"This is a very, very serious situation."
Confirmed global cases of the coronavirus hit 10 million Sunday, a grim milestone that came as reported deaths from the disease climbed toward 500,000 and a top U.S. health official warned the country's chances of getting the outbreak back under control were fast disappearing.
"This is a very, very serious situation and the window is closing for us to take action and get this under control," Health and Human Services secretary Alex Azar told CNN's Jake Tapper Sunday.
NEW: Health and Human Services Secretary Alex Azar warns on CNN that the "window is closing" for the U.S. to get th… https://t.co/iAhlEtdJzG— Axios (@Axios)1593351417.0
Data from Johns Hopkins University, which has tracked the disease for months, showed the total confirmed cases around the world at over 10 million by early Sunday afternoon. Total deaths as of press time had nearly exceeded the 500,000 mark.
The U.S. leads the world in total cases with over 2.5 million and in deaths with 125,709. Brazil is a distant second in both categories with around 1.3 million cases and just over 57,000 deaths.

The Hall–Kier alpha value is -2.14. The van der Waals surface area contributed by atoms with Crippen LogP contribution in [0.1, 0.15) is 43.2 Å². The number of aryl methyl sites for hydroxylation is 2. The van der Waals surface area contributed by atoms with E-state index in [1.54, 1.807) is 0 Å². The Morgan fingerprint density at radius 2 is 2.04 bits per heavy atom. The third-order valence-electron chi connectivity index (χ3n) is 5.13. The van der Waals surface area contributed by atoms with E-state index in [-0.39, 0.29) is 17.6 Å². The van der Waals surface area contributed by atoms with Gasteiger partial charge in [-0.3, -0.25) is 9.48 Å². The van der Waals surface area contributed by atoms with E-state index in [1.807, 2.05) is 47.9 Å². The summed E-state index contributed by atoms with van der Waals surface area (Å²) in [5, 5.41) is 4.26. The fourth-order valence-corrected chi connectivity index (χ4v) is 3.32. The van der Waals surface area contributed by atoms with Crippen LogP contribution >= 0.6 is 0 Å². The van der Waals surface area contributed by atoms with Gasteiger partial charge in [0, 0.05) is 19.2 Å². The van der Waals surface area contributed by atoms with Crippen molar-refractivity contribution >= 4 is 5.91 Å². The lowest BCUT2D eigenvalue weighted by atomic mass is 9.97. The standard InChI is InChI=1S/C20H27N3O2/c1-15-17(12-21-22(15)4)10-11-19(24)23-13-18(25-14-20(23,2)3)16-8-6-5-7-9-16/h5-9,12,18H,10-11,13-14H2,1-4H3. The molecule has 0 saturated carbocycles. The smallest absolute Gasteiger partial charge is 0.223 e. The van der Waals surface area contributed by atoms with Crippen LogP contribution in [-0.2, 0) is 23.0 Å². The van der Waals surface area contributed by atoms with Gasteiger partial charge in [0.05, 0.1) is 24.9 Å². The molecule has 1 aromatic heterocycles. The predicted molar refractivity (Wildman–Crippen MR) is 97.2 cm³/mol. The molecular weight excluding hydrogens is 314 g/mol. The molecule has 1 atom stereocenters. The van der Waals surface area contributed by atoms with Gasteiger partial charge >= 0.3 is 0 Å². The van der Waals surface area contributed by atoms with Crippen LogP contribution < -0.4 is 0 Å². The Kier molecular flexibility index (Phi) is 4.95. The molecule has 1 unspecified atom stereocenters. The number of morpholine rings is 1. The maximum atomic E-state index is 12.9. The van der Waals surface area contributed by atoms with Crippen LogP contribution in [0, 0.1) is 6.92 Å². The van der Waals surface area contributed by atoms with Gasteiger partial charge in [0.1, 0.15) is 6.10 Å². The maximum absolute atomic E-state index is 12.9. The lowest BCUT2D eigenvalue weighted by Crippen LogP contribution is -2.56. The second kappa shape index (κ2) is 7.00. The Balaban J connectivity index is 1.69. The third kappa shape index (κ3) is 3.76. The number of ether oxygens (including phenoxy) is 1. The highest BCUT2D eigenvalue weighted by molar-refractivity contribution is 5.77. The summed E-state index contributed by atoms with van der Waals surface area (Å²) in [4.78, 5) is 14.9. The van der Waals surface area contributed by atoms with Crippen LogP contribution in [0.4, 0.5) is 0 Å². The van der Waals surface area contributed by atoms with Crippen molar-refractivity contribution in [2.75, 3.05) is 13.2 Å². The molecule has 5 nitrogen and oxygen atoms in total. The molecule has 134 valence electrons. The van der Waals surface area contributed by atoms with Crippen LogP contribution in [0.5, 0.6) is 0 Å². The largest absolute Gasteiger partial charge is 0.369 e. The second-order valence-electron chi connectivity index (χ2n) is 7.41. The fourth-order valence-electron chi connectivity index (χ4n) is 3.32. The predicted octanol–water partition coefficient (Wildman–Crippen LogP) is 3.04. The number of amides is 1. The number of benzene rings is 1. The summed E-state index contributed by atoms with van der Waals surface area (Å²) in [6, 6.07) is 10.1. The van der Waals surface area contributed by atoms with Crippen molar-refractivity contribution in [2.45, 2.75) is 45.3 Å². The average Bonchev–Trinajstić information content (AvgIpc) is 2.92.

"We are 4% of the world's population and we are 25% of the cases and the deaths," House Speaker Nancy Pelosi (D-Calif.) said on an appearance on ABC Sunday.
JUST IN: @GStephanopoulos: “Is it time to mandate the wearing of masks across the country?” “Definitely long overd… https://t.co/nBU7KslDLo— ABC News (@ABC News)1593349693.0
As CNN reported:
Thirty-six states are reporting a rise in positive coronavirus cases, and only two are reporting a decline in cases compared to last week.
On Friday, the U.S. reported the highest number of new cases in a single day, with at least 40,173 new infections. The previous daily high was reported on Thursday.
Several states, including Texas and Washington state, and localities have paused their reopening plans or reimposed some restrictions in hopes of curbing the spread of the virus.
President Donald Trump's management of the disease has been blamed by critics for the nation's high rate of infection and death count. Trump and members of his administration have blamed a host of other factors, including testing, on the high rate.
Former Centers for Disease Control director Dr. Tom Frieden told Fox News Sunday that rationale was simply untrue.
"As a doctor, a scientist, an epidemiologist, I can tell you with 100% certainty that in most states where you're seeing an increase, it is a real increase," said Frieden. "It is not more tests, it is more spread of the virus."